NEW YORK — A look of dejection came over the nine A’s players on the field as the raucous sold-out crowd at Yankee Stadium erupted following Luke Voit’s two-run triple to increase a Yankees lead to 5-0 that felt more like 50-0.
Teams just don't score off Treinen, who put together a 0.78 ERA over 80 1/3 innings in the regular season, lowest in MLB history among pitchers with at least 75 innings pitched. Never allowing more than an earned run in a game over the regular season, Treinen was charged with three over two innings in Wednesday night's 7-2 loss to the Yankees, also surrendering a solo home run to Giancarlo Stanton in the eighth.
"I just didn't do a good job of executing pitches. I left mistakes up late," Treinen said. "Had a hard time really getting my slider down and that's what's frustrating because I felt like I had a pretty good sinker and Stanton was an MVP last year for a reason. Kind of a tough time to swallow it this late in the year. Sometimes you don't have your best stuff and it's the biggest game of the year."
The game got out of hand for the A's with not only their best pitcher on the mound, but a pitcher likely to garner MVP votes for such a stellar season.
"That's the guy we want on the mound no matter what," A's third baseman Matt Chapman said. "He's a guy who's carried us and pretty much been an MVP guy for us. He came into a situation he's not accustomed to but I know he wanted the ball and that's who we wanted on the mound."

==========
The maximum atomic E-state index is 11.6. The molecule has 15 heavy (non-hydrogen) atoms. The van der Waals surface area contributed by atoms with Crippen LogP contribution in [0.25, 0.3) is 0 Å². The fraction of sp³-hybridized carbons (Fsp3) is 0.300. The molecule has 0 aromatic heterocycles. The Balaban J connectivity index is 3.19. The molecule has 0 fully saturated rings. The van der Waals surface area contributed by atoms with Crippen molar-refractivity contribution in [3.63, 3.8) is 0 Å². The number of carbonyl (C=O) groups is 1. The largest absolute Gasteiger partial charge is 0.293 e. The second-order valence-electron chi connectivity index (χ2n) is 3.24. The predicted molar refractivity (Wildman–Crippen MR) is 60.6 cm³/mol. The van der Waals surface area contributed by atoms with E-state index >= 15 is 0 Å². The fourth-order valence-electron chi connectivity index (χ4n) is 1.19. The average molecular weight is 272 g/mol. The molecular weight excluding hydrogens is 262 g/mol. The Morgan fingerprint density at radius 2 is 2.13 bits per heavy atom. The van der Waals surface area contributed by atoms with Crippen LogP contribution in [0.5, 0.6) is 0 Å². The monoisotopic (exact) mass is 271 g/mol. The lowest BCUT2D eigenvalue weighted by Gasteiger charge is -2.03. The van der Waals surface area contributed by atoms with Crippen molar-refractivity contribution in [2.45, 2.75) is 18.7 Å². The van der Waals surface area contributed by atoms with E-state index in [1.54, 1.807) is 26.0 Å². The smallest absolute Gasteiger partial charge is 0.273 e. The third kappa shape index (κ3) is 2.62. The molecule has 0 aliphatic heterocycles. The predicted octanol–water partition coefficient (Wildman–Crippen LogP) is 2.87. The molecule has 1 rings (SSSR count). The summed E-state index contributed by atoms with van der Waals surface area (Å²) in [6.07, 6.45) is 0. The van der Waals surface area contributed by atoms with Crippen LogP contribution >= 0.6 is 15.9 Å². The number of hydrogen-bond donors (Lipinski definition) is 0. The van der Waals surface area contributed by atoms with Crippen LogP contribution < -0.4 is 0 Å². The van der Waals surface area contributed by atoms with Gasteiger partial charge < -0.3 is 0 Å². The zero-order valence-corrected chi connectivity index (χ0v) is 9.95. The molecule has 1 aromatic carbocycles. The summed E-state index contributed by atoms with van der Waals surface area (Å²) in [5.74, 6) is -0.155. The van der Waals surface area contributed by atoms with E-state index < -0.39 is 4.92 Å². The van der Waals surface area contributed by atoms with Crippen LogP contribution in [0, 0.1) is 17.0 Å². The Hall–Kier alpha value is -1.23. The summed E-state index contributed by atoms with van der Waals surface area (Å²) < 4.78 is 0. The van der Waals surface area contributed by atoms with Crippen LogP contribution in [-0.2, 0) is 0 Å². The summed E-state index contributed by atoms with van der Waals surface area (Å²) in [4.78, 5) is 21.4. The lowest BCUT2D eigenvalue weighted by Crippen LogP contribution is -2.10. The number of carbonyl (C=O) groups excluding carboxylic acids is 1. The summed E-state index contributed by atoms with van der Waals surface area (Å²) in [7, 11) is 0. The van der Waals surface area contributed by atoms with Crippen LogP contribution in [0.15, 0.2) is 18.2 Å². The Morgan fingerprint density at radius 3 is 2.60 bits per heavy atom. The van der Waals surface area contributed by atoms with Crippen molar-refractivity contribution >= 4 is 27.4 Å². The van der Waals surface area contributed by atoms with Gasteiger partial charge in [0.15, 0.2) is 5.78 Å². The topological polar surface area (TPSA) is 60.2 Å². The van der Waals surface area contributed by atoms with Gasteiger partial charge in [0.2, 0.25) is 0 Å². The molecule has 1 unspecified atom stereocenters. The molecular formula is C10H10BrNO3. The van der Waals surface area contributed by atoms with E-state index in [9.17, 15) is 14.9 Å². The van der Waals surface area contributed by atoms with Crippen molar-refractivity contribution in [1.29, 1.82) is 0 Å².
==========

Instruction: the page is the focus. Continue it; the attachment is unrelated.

But this loss to end the magical season of what seemed like destiny, now bumping the A's out of the playoffs in the wild-card stage in their last two postseason appearances as they have gone past the first round just once in nine attempts since 2002, does not fall on Treinen. He entered the game in the sixth as more of a move of desperation by manager Bob Melvin after Fernando Rodney surrender back-to-back hits and allowed the Yankees to extend their lead to three runs while failing to record an out.
The loss also does not fall on the much-scrutinized bullpenning strategy the A's have employed this year, becoming the first team to ever do so in a postseason game. Yes, opener Liam Hendriks surrendered a two-run homer to Aaron Judge in the first, but Lou Trivino and Shawn Kelley did their best to keep the A's in the game by following Hendriks with four scoreless innings, with Trivino's performance downright heroic as he retired eight batters in a row from the second to the fourth.
This loss ultimately falls on the offense.
The same group which boasted the second-highest road batting average (.262) and most road home runs (136) in the majors looked about how you would expect a young offense to look on a loud October night in New York -- overwhelmed.
"It's important for the young guys to get a taste of what that was like because that's what playoff baseball is like, especially here in a good environment," A's catcher Jonathan Lucroy, one of only three hitters in the starting lineup with postseason experience, said. "It's one of the toughest environments in the league. We couldn't get that big knock."